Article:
For many of us, as the sole black person in class, we are called upon to represent our race's view on the atrocities that occurred in the past, cringing as we try to articulate a water-downed version from a chapter of a history book. Yet, we are expected to be grateful for that seat and not fight for others.
These are coaches with demonstrated success at the head coaching level who would be able to come in and take this squad to the next level in terms of both recruiting and on-field production.
I would have to give the football/election thesis a passing grade, based on these few cases, regardless of whether you use my statewide speculations or the more precise county analysis of my bold political science friends.
Three of my political science colleagues conducted research showing that winning/losing that Saturday game could boost or cost the incumbent party and its gubernatorial candidate an average of 10 percent in the Tuesday election.
This week, we feature a cross-divisional matchup in the SEC that could have major college football playoff ramifications, especially if the game is as competitive as we anticipate throughout.
OK, "ignorant" may be too harsh a word, but how else do we label the twin facts that only 14 percent of adults in the United States know that the First Amendment to the U.S. Constitution protects the press and that nearly 30 percent cannot name a single right guaranteed by that amendment?
I have dealt with the South and southern politics in previous posts; so we are not going to break major new ground here. But I think it is worthwhile to update what some of today's experts are saying about the South and its role in American democracy and history.
In my eighteen years as a tenure-line professor at two major public institutions, I can assure you that the majority of us -- tenured and untenured -- really do review your comments and, furthermore, sometimes obsess about the negative ones.
A self-proclaimed "outsider-within," Faye V. Harrison eschewed the normative path of most scholars, conducting international research in Britain and Jamaica and, more recently, in Cuba and the U.S. south while being actively engaged in reworking the discipline.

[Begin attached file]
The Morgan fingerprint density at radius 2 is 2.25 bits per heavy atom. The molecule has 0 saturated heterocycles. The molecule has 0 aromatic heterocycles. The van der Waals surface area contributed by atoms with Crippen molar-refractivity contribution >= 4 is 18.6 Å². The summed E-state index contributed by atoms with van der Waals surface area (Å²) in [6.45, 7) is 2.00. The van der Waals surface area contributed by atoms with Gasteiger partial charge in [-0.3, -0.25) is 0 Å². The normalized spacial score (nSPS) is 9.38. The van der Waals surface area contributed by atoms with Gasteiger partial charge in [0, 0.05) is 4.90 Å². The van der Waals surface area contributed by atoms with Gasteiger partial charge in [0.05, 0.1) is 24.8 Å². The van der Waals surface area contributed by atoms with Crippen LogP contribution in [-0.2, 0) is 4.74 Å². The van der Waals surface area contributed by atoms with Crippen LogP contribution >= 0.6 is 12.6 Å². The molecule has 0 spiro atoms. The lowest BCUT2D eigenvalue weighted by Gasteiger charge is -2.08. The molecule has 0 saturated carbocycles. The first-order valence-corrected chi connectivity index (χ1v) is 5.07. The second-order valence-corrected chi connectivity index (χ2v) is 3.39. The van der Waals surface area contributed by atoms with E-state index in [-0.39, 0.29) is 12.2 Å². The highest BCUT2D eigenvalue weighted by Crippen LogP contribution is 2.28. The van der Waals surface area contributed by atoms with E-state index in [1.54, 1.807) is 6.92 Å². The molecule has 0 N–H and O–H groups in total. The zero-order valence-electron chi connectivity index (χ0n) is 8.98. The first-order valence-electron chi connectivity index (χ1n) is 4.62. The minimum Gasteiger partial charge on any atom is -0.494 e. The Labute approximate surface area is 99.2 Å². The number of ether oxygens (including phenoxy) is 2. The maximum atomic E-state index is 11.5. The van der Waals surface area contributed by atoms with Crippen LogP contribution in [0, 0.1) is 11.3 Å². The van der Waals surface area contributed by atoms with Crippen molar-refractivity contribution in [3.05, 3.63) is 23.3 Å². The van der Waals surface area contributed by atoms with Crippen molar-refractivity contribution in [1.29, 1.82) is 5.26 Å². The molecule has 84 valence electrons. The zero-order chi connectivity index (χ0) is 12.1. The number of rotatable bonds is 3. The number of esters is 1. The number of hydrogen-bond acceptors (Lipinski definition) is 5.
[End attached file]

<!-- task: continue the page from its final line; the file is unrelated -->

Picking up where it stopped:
With the SEC East champion likely on-track, again, to face the SEC West winner in a virtual national semifinal with the winner earning a spot in the BCS Championship game, this game means quite a bit.
Given two options - "do it" or "talk about it" - which do you choose? I usually go for the first, so when I had the chance to lead a breakout session ...
With bricks-and-mortar universities such as my own ramping up online degrees for undergraduates, we face another question crucial to their success: Is it possible to recreate the college experience virtually?
I'm doing what little I can to try and reverse the bad information and theology that leads Christians to think you can "pray the gay away," or use the Bible to justify treating gay people like second class citizens. But you Tim, you could do so much.
I was born in Georgia and I've spent a lot of time living and coaching in Texas, Kentucky, Louisiana and Alabama. But my formative years, from elementary school to junior high school, were right here.
Stanford's win may not mean much in the long-term, but for me, they made a statement. You don't need extra cash or free cars to build a good football team. Sometimes, good coaching and proper recruiting does the job.
It wouldn't be a college rankings series without a party list, much less the 2013 Unigo College Rankings, and we're certainly not bucking that trend. ...